Recycle Food Scraps to Reduce Waste and Pollution

Target: Scott Pruitt, Administrator of the US Environmental Protection Agency

Goal: Require accessible municipal composting options to cut back on food waste.

In 2010, 33.79 million tons of food waste went to the landfill in America. When buried under the mountain of trash in landfills, organic matter does not receive enough oxygen to properly decompose. Not only does this wasted food not degrade, it emits methane into the environment. This potent greenhouse gas pours from landfills across the country and contributes to global climate change.

To help combat the harmful effects of such large amounts of waste, municipal composting facilities need to be more readily available to residential homes and multi-family apartment complexes. Data gathered in 2013 showed 170 communities in 18 states with residential composting services. While this is a good start, the country does not currently have enough large-scale facilities to begin accommodating for increasingly eco-conscious and active communities. Due to the ease of adding food scraps to the trash services as opposed to trying to build and sustain a personal compost, the incentive to reduce food waste sent to the landfill would increase

Avoiding creating any food waste would be the ultimate goal. However, other items and material can be compostable as well. Therefore, opening these facilities can be the intermediary for ending food waste, while also providing a way to efficiently dispose of other organic matter. Sign this petition to bring awareness to the food waste problem in this country and to provide access to the solution.


Dear Mr. Pruitt,

The problem of food waste in America not only hurts our wallets and hungry population, but the environment as well. Due to the lack of available food scrap recycling programs in the country, landfills are piled with organic matter that not only does not decompose properly, but also emits greenhouses gases into the environment contributing to climate change.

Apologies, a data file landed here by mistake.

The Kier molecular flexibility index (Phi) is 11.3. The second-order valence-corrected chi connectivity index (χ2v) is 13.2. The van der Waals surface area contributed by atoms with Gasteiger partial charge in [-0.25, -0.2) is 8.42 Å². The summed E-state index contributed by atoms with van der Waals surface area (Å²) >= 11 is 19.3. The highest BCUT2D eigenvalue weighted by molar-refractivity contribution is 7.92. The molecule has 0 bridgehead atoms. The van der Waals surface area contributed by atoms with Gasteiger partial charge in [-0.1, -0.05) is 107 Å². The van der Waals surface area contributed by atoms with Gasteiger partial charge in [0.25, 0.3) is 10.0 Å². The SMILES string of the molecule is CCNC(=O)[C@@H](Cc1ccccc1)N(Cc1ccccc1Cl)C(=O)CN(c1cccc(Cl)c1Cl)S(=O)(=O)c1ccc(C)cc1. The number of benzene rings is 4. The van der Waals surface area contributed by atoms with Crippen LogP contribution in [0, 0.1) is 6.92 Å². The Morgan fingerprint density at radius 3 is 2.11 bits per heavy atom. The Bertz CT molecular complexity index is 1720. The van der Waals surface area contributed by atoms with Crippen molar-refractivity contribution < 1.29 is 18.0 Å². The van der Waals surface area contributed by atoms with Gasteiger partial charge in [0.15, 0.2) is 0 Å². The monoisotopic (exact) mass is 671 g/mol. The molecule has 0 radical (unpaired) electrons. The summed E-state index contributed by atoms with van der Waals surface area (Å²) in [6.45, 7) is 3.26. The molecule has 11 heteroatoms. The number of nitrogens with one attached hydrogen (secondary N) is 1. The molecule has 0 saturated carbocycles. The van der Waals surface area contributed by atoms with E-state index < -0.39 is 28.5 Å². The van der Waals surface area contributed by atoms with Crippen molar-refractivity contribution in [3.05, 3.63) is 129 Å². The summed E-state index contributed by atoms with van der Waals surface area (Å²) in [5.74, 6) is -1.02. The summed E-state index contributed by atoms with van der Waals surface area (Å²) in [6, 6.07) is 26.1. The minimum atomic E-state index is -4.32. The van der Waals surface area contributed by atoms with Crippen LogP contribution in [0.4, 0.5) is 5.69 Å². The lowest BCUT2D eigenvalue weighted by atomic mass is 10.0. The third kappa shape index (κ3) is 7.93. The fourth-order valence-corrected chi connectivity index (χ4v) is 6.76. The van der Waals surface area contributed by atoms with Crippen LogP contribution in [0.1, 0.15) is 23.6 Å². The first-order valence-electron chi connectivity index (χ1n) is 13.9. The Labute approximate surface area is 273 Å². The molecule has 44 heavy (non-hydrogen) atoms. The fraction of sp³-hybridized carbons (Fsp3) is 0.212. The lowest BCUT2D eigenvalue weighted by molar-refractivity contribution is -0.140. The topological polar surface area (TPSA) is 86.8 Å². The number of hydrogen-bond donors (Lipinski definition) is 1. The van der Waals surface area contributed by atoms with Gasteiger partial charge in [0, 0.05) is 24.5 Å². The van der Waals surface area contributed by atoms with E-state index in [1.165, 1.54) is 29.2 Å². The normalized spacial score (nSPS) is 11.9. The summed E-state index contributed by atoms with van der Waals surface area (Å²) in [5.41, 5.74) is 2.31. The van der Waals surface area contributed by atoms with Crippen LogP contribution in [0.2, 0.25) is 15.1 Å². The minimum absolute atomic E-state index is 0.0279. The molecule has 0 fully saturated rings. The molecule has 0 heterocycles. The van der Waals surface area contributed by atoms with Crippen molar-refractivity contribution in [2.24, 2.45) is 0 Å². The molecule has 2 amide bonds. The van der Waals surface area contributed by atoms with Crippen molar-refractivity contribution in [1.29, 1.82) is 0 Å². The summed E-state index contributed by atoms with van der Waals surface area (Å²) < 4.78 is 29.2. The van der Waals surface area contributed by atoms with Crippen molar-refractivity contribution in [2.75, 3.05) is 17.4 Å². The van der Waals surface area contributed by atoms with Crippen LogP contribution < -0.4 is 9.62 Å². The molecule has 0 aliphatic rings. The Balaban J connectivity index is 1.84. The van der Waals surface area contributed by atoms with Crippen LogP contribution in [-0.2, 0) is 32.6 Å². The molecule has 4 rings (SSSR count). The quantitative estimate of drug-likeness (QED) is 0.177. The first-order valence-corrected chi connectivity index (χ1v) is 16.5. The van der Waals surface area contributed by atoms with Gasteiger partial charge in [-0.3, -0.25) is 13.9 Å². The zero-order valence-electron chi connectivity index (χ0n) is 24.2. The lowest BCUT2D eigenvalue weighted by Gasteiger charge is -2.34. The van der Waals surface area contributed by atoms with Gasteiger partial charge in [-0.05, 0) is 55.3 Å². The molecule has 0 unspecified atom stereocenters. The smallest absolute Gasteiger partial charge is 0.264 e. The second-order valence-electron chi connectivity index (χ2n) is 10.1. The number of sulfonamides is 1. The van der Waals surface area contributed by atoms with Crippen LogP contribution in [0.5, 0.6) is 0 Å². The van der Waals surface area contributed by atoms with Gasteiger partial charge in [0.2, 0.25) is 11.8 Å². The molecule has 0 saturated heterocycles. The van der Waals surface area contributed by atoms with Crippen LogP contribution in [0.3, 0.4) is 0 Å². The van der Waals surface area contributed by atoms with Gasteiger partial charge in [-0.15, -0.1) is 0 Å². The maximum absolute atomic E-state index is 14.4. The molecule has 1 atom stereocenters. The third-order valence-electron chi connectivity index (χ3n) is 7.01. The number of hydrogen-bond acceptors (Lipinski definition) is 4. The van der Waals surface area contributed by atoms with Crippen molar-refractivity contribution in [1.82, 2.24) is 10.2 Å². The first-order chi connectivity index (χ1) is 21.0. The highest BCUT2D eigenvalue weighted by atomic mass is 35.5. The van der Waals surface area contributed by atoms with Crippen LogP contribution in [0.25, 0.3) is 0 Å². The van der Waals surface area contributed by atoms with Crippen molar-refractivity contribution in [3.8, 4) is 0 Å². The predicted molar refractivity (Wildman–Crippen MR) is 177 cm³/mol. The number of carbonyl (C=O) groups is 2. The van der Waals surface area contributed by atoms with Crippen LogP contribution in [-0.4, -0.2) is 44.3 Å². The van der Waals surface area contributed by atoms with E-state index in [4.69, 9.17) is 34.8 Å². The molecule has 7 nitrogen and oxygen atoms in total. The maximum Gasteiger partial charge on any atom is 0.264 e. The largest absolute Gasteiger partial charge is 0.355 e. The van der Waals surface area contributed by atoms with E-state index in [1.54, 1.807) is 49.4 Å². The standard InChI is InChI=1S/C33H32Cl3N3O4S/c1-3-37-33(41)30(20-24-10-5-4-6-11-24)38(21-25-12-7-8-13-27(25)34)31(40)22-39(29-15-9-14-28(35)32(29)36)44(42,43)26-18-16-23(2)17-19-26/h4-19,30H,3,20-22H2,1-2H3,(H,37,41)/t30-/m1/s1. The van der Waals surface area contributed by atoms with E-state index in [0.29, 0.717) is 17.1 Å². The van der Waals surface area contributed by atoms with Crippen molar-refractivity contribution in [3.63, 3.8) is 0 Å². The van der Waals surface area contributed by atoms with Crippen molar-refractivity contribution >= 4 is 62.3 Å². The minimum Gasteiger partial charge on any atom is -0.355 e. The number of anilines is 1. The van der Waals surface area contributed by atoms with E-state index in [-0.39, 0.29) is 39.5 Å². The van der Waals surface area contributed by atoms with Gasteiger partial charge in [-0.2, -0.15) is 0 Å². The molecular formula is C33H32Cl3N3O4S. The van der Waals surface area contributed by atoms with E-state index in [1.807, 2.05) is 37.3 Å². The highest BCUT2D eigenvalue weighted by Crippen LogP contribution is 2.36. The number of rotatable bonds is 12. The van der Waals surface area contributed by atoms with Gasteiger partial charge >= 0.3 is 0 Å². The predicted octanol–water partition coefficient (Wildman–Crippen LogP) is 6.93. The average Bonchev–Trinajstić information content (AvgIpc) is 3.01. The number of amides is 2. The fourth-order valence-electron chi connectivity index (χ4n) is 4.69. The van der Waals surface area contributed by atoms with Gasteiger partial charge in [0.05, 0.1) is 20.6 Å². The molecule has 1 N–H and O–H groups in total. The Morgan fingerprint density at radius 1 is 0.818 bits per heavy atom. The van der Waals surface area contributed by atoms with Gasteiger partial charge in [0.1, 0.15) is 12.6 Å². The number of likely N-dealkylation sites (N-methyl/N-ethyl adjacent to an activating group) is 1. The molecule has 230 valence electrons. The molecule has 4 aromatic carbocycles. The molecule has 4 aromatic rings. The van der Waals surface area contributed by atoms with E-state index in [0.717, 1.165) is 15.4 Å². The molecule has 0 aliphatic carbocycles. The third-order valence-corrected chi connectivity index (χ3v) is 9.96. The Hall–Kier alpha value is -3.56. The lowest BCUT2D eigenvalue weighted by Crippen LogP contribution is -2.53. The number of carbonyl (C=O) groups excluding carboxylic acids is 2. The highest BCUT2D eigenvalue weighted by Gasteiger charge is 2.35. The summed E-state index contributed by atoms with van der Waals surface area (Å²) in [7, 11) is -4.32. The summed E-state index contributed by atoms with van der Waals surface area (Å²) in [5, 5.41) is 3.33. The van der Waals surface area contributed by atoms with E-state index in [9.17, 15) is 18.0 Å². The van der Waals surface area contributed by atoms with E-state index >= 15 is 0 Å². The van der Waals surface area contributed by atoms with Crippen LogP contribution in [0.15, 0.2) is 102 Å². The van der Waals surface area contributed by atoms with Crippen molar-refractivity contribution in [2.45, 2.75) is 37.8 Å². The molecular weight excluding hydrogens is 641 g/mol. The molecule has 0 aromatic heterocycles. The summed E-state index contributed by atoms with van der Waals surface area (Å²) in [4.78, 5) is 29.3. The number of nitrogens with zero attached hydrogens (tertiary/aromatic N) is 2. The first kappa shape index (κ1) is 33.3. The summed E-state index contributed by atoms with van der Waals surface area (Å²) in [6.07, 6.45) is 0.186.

By requiring that municipalities build large scale composting facilities, policymakers can ensure organic matter will not overwhelm smaller scale programs. Furthermore, the incentive to compost would be more easily facilitated for residents by city services than the effort of building and maintaining personal composts. The community would also reap the benefits, as the nutrient rich soil produced from organic matter can serve local farmers and their crops.

Even for people who live in an environmentally aware town, there is not easy access to composting programs as a resident. While some states and communities have begun to implement smaller scale programs, large municipal facilities will be able to process and accept larger amounts of organic matter produced by the community. We are demanding funds and resources be made available nationwide to fulfill the high demand for food scrap recycling programs in order to combat food waste and climate change.


[Your Name Here]

Photo Credit: Alan Levine

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  2. Elizabeth Sargeant says:

    Simple answer to this, just stop buying so much food and then wasting it. Moderation in all things…..

  3. That is a good idea. I also believe that we can even do better. Let’s think about this for a moment, 1 pound of meat takes about 2000 Liters of water or that the amount of CO2 produced is equivalent to an 18 wheeler (truck) running at 60 MPH for 1 hour. We can do better!

  4. gen agustsson says:

    reduce waste? 0 waste is the best. reducing waste and pollution are not enough. 0 pollution is the best.

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